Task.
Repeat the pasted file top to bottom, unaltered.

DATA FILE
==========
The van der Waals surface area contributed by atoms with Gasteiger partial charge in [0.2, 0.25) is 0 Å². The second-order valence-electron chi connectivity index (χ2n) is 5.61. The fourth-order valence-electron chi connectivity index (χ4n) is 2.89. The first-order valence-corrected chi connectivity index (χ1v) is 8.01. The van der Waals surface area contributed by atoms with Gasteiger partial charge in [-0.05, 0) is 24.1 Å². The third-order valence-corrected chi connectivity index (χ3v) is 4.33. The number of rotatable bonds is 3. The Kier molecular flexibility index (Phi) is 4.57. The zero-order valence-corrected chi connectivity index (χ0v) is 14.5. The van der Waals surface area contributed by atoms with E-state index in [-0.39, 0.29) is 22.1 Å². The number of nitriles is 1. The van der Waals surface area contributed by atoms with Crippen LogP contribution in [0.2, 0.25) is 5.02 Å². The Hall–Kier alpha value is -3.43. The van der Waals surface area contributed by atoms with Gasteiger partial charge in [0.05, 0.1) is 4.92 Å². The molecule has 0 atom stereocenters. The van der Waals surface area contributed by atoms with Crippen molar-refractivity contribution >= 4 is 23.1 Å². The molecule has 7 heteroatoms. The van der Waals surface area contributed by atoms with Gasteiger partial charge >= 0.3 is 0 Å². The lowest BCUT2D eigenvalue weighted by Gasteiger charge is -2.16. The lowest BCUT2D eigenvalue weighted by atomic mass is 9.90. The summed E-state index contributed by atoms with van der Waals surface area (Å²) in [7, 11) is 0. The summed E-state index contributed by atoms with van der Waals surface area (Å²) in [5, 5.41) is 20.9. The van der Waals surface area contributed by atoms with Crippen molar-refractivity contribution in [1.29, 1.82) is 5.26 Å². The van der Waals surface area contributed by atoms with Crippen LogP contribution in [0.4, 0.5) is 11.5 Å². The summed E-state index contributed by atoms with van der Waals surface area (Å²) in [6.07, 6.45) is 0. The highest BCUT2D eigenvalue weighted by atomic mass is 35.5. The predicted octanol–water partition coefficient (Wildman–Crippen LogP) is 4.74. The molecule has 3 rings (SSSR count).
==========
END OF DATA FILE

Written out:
The van der Waals surface area contributed by atoms with Gasteiger partial charge in [0.2, 0.25) is 0 Å². The second-order valence-electron chi connectivity index (χ2n) is 5.61. The fourth-order valence-electron chi connectivity index (χ4n) is 2.89. The first-order valence-corrected chi connectivity index (χ1v) is 8.01. The van der Waals surface area contributed by atoms with Gasteiger partial charge in [-0.05, 0) is 24.1 Å². The third-order valence-corrected chi connectivity index (χ3v) is 4.33. The number of rotatable bonds is 3. The Kier molecular flexibility index (Phi) is 4.57. The zero-order valence-corrected chi connectivity index (χ0v) is 14.5. The van der Waals surface area contributed by atoms with E-state index in [-0.39, 0.29) is 22.1 Å². The number of nitriles is 1. The van der Waals surface area contributed by atoms with Crippen LogP contribution in [0.2, 0.25) is 5.02 Å². The Hall–Kier alpha value is -3.43. The van der Waals surface area contributed by atoms with Gasteiger partial charge in [0.05, 0.1) is 4.92 Å². The molecule has 0 atom stereocenters. The van der Waals surface area contributed by atoms with Crippen molar-refractivity contribution >= 4 is 23.1 Å². The molecule has 7 heteroatoms. The van der Waals surface area contributed by atoms with Gasteiger partial charge >= 0.3 is 0 Å². The lowest BCUT2D eigenvalue weighted by Gasteiger charge is -2.16. The lowest BCUT2D eigenvalue weighted by atomic mass is 9.90. The summed E-state index contributed by atoms with van der Waals surface area (Å²) in [7, 11) is 0. The summed E-state index contributed by atoms with van der Waals surface area (Å²) in [5, 5.41) is 20.9. The van der Waals surface area contributed by atoms with Crippen molar-refractivity contribution in [1.29, 1.82) is 5.26 Å². The van der Waals surface area contributed by atoms with Crippen LogP contribution in [0.4, 0.5) is 11.5 Å². The summed E-state index contributed by atoms with van der Waals surface area (Å²) in [6.07, 6.45) is 0. The highest BCUT2D eigenvalue weighted by atomic mass is 35.5. The predicted octanol–water partition coefficient (Wildman–Crippen LogP) is 4.74. The molecule has 3 rings (SSSR count).